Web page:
Adam Burton Photography

The Moment

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Approaching Lake Minnewanka in the magnificent Canadian Rockies I was unsure what to expect.  Although one of the largest lakes in Banff National Park it rather takes a back seat in popularity compared to its illustrious neighbours which include Lake Louise and Moraine Lake. In fact I couldn’t recall hearing anything about this lake before leaving England.  And lets face it, Lake Minnewanka is not a name you would easily forget!

Due to its low profile, I decided to relegate Lake Minnewanka to a day location in order to keep the valuable sunrise and sunset slots for the better known lakes.   In truth it was more of a daytime wandering than a serious photography excursion, all the more so as the afternoon was broken with occasional heavy showers.  But upon arrival there was to be no cause for disappointment.  As with pretty much every location within Banff National Park the scenery surrounding the glacial lake was utterly spectacular, soaring mountains in pretty much every direction.

To make matters even better I was thrilled to see that the lake was beautifully calm, reflecting sunlit mountains beyond.  I felt that familiar sense of anticipation, excitement and panic, which I’m sure every photographer can relate to.  In these situations, every part of my soul screams at me to get set up and capture the scene before the weather changes and the moment is gone.

I park up in a layby and rush down to the lakes edge, and start surveying the shore for foreground interest.  By now I am convincing myself that the light will dip and the next rain shower will appear before I am ready, all the time piling extra pressure onto myself to get the shot.   Yet I cannot compromise on the composition in order to get a photograph before the light fades; if the foreground isn’t forthcoming then I need to keep searching or walk away.

After several frantic minutes of searching, a sense of relief floods through me as I spot some attractive broken boulders in front of some crystal clear water.  I instinctively know this is my shot, but I also know that I am in a race against time before the light fades.   Through many years of shooting fleeting light I have learnt to set up my gear in a flash, and this was to be no exception.  Tripod legs splayed, camera out and attached, then Lee Filters adapter ring, Polariser, ND grad and cable release – phew, done!

While I compose my picture I still have this adrenaline rush of anticipation and panic, as always in such moments forgetting to breath for some bizarre reason.  A few seconds of tweaking my composition and I’m ready to shoot.  Just as I’m about to fire the shutter I look up from my viewfinder and notice with dismay that the light has faded from the mountains.  It is at these moments that I always feel cursed, Mother Nature is just toying with me, just waiting for me to get to that exact moment of readiness before it turns the lights off.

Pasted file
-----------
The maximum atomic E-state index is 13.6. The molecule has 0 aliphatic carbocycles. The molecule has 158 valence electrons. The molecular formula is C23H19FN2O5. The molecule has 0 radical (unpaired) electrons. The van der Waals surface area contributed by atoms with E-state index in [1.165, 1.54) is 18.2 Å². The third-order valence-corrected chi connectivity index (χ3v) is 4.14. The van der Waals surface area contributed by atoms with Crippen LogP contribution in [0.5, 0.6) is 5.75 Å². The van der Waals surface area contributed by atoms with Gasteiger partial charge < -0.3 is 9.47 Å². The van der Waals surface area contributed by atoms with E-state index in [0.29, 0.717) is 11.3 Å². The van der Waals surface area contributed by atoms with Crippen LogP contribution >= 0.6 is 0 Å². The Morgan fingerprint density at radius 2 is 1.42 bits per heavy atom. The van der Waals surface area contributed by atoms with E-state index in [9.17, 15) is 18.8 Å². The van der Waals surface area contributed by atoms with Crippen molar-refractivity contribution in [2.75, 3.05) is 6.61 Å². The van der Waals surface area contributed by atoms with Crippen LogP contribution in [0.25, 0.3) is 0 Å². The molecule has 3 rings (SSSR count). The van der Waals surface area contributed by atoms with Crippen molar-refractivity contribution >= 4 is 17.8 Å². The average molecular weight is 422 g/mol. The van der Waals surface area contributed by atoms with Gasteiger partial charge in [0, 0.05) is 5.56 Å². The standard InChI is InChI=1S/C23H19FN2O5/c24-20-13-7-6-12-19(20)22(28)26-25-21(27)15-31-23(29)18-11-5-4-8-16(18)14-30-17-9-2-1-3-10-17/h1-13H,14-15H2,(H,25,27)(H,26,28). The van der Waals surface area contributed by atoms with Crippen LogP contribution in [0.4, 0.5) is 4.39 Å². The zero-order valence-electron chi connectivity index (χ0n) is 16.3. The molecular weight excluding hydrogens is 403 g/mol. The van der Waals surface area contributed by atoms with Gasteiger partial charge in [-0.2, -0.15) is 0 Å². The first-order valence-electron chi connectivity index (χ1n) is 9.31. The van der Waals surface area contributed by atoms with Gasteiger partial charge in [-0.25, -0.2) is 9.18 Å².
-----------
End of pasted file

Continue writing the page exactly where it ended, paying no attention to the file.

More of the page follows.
Dejected, I curse the heavens above and decide to wait for the light to return, all the while berating myself for missing that unique moment.  Thirty seconds later the rain arrives, heavy and very sudden so with little alternative I pack up and retreat to the comfort of the car.  With the image I almost captured playing in glorious Technicolor in my head, I console myself with some choice words as the moment slips further away.  But wait, two minutes later the rain stops and beautiful sunshine returns to light the mountainside, so with renewed desperation I once again race to the shore.  This now definitely IS the moment, I know my composition, so throwing my gear together I again find the composition and I’m ready to fire the shutter.  Cue, downpour!

Just as suddenly as it had stopped a minute before, the heavy rain returned.  At that moment I knew I had to be the world’s unluckiest photographer, but at the same time my determination levels increased ten fold.  I was going to damn well get this shot, and so resisting the temptation to pack up I left the camera on the tripod, protecting it from the elements with a cheap plastic bag.  Pulling my hood up I crouched resolutely in position and waited for a moment that I felt sure wasn’t going to arrive.

Only minutes later the rain once again eased, and peering up from my hood I was astounded!  As well as some light illuminating the mountains there was now a gorgeous rainbow, arcing straight through my pre-arranged composition.  I had never photographed a rainbow before, and here was one just waiting for me!  There was literally nothing for me to do other than fire the shutter, which I gladly did. 

THE moment had finally arrived and I was ready! 

Article originally featured in Landscape Photography Magazine, April 2014.

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